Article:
Sherpa Hossainy's Blog

Investment arbitration will increase FDI, say experts

Posted in Bangladesh, Dhaka, Investment, Legal by Sherpa Hossainy on February 4, 2012

Published in The Independent on 27 January 2012

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Foreign direct investments into Bangladesh can be boosted by formulating an internationally recognised arbitration law, legal experts said at a dialogue on Thursday.

Arbitration is an alternative dispute resolution (ADR) tool which allows two parties settle legal issues outside court, avoiding lengthy judicial proceedings and huge costs.

The experts were speaking at a dialogue on investment arbitration, organised by Bangladesh International Arbitration Centre (BIAC) at Hotel Ruposhi Bangla. Shafique Ahmed, minister for law, justice and parliamentary affairs, Dr Kamal Hossain, eminent lawyer, and Gavan Griffith, Queen’s counsel at the Australian Bar, were  present.

Griffith, a chartered and international commercial arbitrator, in his keynote speech, said  different states have different laws but local judgement is not acceptable internationally.
“Commercial entities want to know if there will be finality in case of a dispute resolution. In absence of an internationally recognised dispute settlement tool foreign companies get reluctant to invest as they feel unprotected,” he said.

Griffith said some commercial entities prefer some states over others for businesses because there is enough protection and justice for them. Some states are making arbitration laws allowing foreign investors, if treated unfairly, to claim damage against the state, he added.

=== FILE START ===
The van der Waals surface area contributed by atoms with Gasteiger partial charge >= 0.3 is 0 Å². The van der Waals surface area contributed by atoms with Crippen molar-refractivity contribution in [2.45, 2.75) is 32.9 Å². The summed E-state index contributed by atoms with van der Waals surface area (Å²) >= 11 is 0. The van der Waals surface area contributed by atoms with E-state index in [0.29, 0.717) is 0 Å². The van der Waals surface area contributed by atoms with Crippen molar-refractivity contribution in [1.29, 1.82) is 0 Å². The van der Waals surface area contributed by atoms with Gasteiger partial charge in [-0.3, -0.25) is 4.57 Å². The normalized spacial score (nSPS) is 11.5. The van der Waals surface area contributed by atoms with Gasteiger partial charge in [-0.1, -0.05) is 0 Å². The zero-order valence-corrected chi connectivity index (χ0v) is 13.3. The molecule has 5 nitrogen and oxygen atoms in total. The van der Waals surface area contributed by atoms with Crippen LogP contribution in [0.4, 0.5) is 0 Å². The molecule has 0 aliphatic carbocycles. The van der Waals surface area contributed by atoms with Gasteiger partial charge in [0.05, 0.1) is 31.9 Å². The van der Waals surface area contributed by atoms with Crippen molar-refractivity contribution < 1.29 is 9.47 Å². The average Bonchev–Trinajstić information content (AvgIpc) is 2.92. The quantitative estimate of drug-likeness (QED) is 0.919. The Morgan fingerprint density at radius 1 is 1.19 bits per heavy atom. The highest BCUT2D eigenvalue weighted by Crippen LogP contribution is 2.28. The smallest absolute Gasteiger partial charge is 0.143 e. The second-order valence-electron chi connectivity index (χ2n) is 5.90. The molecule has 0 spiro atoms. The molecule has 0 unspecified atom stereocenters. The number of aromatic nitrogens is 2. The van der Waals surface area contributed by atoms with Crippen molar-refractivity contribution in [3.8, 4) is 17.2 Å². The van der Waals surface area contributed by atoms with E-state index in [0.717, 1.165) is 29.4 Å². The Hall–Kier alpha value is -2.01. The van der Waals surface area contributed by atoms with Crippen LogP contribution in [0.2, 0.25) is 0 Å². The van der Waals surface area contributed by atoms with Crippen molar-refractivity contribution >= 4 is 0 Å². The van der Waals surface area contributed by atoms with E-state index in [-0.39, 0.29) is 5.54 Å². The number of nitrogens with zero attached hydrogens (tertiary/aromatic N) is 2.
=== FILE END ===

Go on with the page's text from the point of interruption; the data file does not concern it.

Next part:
“Bangladesh has a standard arbitration law, which is similar to that of the UK, but without an international treaty this will not be recognised globally. You have to create a level playing field,” Griffith said. He said investment arbitration is a tool to make the world a better place for trade and Bangladesh should adopt the internationally recognised New York International Treaty for Arbitration, to protect foreign investments.

The Law Minister Shafique Ahmed said Government is willing to cut down the lengthy court procedures and amending the age-old civil procedural law formed in 1908. “Alternative dispute resolution (ADR) is the only way to deal with the backlog of cases,” he said.

The minister said proper arbitration and investment protection law will encourage foreign investors and the ministry is going to amend Bangladesh Arbitration Act 2001 upon recommendation from the law commission soon.

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Gold prices hiked again

Posted in Bangladesh, Business, Dhaka, Economy by Sherpa Hossainy on February 4, 2012

Published in The Independent on 25 January 2012

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Gold prices in the local market went up in a bid to counterbalance the devaluating local currency and to keep up with the soaring international price of the item.

The new rates were effective from Tuesday. This was the second hike in gold prices within 10 days.

The price of 22-carat gold was increased by Tk 1,283 per “bhori” (local unit of gold measurement, 1 bhori = 11.664 grams), and the prices of 18-carat, 21-carat and traditional gold were increased by Tk 1,108, Tk 1,283 and Tk 1,050 per “bhori” respectively, Bangladesh Jewellers Samity (BJS) sources said.

Following the rise, the prices of gold stood at: 22-carat Tk 57,736 per “bhori”, 21-carat Tk 55,170, 18-carat Tk 47,297, and traditional gold Tk 36,158 per “bhori”, according to BJS.

Gold prices closed on $1,664 per ounce [1 ounce = 31.1034768 grams] on Tuesday in the global market, while it closed on $1,638 per ounce on 14 January, when the first price rise came to effect in the local market.